Take the 2-minute tour ×
Server Fault is a question and answer site for system and network administrators. It's 100% free, no registration required.

I am working on a system that calls a webservice from a client application. The SSL certificate expired on the server (Windows Server 2008 with IIS) that hosts the webservice. A new SSL certificate was issued to the same entity. Everything is the same except for the new expiration date and a new friendly name. The client now raises a certificate error saying it is expired. The client sees the old certificate but not the new one. How can the SSL certificate be fixed so that the client can call the webservice again? Does this have something to do with a different friendly name? Thanks.

share|improve this question

1 Answer 1

up vote 1 down vote accepted

Is the site/service correctly bound to the new certificate? From your description it would appear that the client is still being presented with the old certificate.

Can you test on the server itself to confirm that the certificate is correctly bound (e.g Use your preferred browser on the server itself to connect to the site and confirm that the certificate is correctly presented.) If it reports the old expired certificate then your binding would appear to be incorrect and you need to confirm that you have replaced the certificate.

If the server passes this first check:

Is the old certificate in the certificate store on the web server? If so, remove the certificate from the certificate store then attempt to connect again - I've seen behaviour before where an old certificate was somehow getting in the way (usually on Server 2003 where the certificate hadn't been bound to a service account via the winhttpcertcfg utility)

If the server didn't pass this first check (old certificate is still presented):

Confirm you have the certificate installed correctly:

1: Open the Start menu and select Run then MMC. 2: Go up to the File menu and select Add / Remove Snap-in. Select Certificates from the list and press the Add button. 3: Select Computer Account from the list. Press the Next button and press Next button again. Then press the OK button. Certificates (Local Computer) will appear in the Selected snap-ins Window. Press the OK button. 4: From the drop down list, double click on Certificates (Local Computer), then go down a directory level to Personal and lastly, Certificates.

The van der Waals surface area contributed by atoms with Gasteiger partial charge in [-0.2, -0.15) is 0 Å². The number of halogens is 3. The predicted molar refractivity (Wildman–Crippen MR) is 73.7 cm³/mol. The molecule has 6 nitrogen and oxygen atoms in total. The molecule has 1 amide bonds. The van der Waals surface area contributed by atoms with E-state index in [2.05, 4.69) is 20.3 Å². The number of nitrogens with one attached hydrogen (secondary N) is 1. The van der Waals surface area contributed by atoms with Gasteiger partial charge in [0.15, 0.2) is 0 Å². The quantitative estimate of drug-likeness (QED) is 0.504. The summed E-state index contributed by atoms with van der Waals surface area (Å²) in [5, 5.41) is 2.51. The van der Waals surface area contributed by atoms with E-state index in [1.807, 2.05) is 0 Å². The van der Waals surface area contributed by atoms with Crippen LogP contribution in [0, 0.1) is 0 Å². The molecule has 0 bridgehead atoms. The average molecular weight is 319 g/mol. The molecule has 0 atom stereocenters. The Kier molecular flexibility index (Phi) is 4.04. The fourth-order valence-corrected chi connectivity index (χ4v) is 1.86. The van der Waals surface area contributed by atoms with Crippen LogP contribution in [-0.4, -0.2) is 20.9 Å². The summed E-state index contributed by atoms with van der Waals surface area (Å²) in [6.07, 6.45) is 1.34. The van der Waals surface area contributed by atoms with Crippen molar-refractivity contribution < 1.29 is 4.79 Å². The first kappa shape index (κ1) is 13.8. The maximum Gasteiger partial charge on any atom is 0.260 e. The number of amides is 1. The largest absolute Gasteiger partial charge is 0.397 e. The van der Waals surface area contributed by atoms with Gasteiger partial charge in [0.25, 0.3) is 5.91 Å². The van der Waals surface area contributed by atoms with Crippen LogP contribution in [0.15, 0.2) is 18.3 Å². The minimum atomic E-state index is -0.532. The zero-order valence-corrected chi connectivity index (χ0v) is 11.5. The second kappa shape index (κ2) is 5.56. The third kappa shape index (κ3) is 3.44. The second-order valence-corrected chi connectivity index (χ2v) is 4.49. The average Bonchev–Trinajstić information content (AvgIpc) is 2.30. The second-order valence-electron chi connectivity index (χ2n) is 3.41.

Check that your new certificate is present, if not, import the certificate (or whatever method you employ (renewal, autoenroll etc)

Assuming your new certificate is present:

1: Launch Internet Information Services (IIS) Manager from Administrative Tools 2: Highlight target website on the Left hand column (the name will be different). Then click Bindings on the Right hand column

Internet Information Server - Bindings

3: Select https then click Edit . This will prompt the certificate assigned to this Website Instance.

IIS - Site Bindings

4: Select the certificate you wish to assign from the SSL Certificate drop-down list, and click View to confirm the certificate detail to verify that you are binding the correct certificate.

IIS Certificate Selection

After confirming that it is the correct certificate, click OK. It will now bind the certificate to the site.

Test locally again to verify that the server is presenting the correct certificate.

Proceed to your application testing.

share|improve this answer
    
I tested on the server itself and the old certificate appears. How do I bind to the correct certificate? –  Tarzan Jan 16 '13 at 22:51
    
I've just updated the answer to include process on binding the certificate to a web site. –  Enigman Jan 17 '13 at 2:37
    
It took me awhile to implement the fix and verify that it worked because of change control policies. It works beautifully. Thanks! –  Tarzan Jan 22 '13 at 18:35

Your Answer

 
discard

By posting your answer, you agree to the privacy policy and terms of service.

Not the answer you're looking for? Browse other questions tagged or ask your own question.